I have a 2000 Malibu 3100 V6 and my live data showed something interesting with fuel trims. After it switched from Open Loop to Closed, the LTFT went to 0.0% and plummeted immediately back to -29.7%. When it was at 0.0% for 3 seconds there was no misfire it sounded normal with a steady 750RPM. The upstream O2 is working great obviously. My MAP sensor reading was 6psi but some say 5psi is what it should be at idle? I am curious if it’s a faulty cam/crank sensor since they’re 17 years old. The old injectors were replaced and that didn’t help too much. MAF sensor was 3.78g/s average. Again I thought that 3 second span of perfect 0.0% LTFT was weird. Could the PCM be bad?
The computer can’t calculate the fuel trim until the upstream o2 sensors come on-line, which takes a few minutes for them to warm up and produce accurate data. At that point the computer goes into closed loop mode and can calculate the fuel trims. The manifold vacuum at idle is usually in the 15-20 inches of mercury range. If you type “convert 16 inches of mercury to psi” into the google search bar, you’ll see what that is in psi. Around 8 psi.
Yes, but more likely there’s a problem among these three
- o2 sensor
- MAF sensor
- fuel injectors
MAF is new and O2 is a Bosch 13474 and works well with voltage fluctuation. The fuel injector harnesses could have a short or bad circuit. I remember accidentally pulling wire ends out of cylinder #1 injector plug in and then I just stuck them back in but I bet that could be a big problem. I do have a new harness for that cylinder injector. The Denso O2 would be fixed rich or lean for 2 second fluctuations so that’s why I replaced it with the OE Bosch since that was what came off. Funny it runs -27.5% LTFT with Bosch O2 instead of -29.7%!
All of the injectors have to pass a specified amount of gasoline at the rated fuel rail pressure. That number is coded into the software that calculates the fuel trims. On my old Rabbit I could pop the injectors out one by one and measure the volume fuel flow, and compare one to another too. It was simple to do b/c the injectors were attached by long-ish fuel hoses to the fuel distributor (what would now be called the fuel rail). That’s not as easy with the modern kind of FI where the injectors are attached to the fuel rail. But you may have to rig up something like that to test the fuel injectors. They need to deliver the proper flow rate, and they must match each other. A shop with fuel system experience could do this for you of course. If you try it yourself, one bit of advice. Get a big fire extinguisher you know works, and do it away from buildings.
Just to add. I notice that the LTFT stays fixed -18.0% at 3000RPM. Then when I let off the pedal the LTFT would go to 0.2% and it sounded great with no missing then immediately plummets -27.5%
Negative fuel trims means when the computer uses the MAF data to calculate the fuel injection rate, the O2 sensor complains it is running too rich. And the computer then cuts down the gas by 27% to satisfy the O2 sensor. The O2 sensor rules when there is a disagreement, b/c the O2 sensor is a better measure of the tailpipe emissions. During quick transitions of the gas pedal the MAF responds more quickly than the O2 sensor, so there’s a brief period where the MAF rules b/c the O2 sensor hasn’t had time to complain. That’s a possible explanation for what you are observing there. I expect you’re looking at one of these being the problem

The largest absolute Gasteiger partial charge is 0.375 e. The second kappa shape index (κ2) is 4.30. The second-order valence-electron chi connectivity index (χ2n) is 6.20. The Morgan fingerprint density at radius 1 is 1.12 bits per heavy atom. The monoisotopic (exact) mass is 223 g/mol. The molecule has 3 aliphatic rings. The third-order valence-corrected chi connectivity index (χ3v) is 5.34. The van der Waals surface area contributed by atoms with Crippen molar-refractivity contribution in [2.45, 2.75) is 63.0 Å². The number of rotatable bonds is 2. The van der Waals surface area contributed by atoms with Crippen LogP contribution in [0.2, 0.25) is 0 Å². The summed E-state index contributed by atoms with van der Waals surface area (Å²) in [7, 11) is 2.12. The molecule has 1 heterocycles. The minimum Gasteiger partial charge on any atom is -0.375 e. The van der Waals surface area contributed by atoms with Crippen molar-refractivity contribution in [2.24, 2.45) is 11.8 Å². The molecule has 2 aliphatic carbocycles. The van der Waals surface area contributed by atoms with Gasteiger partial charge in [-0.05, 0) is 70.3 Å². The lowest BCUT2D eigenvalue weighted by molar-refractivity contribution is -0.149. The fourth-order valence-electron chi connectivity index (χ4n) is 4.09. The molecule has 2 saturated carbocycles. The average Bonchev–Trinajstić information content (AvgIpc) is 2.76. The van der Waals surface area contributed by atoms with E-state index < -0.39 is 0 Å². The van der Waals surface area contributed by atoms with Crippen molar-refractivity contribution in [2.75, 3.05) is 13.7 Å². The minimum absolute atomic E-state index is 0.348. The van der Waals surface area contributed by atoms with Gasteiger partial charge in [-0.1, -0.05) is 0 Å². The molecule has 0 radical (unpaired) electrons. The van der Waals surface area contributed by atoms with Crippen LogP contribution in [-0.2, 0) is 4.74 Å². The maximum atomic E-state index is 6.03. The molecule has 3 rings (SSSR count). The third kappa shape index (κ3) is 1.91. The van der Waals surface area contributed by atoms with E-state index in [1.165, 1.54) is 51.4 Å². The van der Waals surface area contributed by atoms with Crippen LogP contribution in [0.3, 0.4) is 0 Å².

- Faulty MAF
- Faulty O2 sensor
- Faulty injector(s) or imbalanced injectors
- Outside air leaking into the engine, bypassing the MAF
- Outside air leaking into the exhaust system, not coming from the combustion chambers.
- There’s some chance one of the other fuel injection rate calculation sensors is faulty. Engine coolant temperature sensor, intake ambient temperature sensor, throttle position sensor are the other main inputs to that calculation. If you Malibu uses an MAP device in addition to the MAF, that’s another one.
MAP means manifold absolute pressure. It
pokes right into connects to the intake manifold through an air-tight seal and senses the air pressure inside. At sea level the air pressure is about 15 psi. That’s what the MAP sensor should read if the engine wasn’t running and the car was at sea level. A little less if the car is at a higher altitude. At Denver the air pressure is about 12 psi. With the engine idling the air pressure is less than that, b/c the engine is creating a partial vacuum in the intake manifold with the throttle valve nearly closed. For most engines that idle vacuum is in the 15 -20 inches of mercury range. Inches of mercury is just another unit system to measure pressure. 15 inches of mercury is about 7 psi. So at idle with the engine providing 15 inches of mercury vacuum, the pressure in the intake manifold should be the ambient air pressure minus the vacuum reading, or at sea level 15 psi - 7 psi, or about 8 psi. If you’ve got a higher vacuum than 15 inches of mercury, which is the sign of a well tuned, good compression engine, then the MAP at idle would read a little less than 8 psi; so yes, 5 or 6 psi would be a good reading for a MAP at idle.
When car was warned up at idle it started to go over 195°F towards 225°F because fans suddenly stopped turning on. Then the OL and OL-Drive took off the Closed Loop control for 5 seconds then it went back. I’m thinking ECT sensor.
ECT 's rarely fail, but are easy enough to test.
Is this by chance a flexible fuel model . . . ?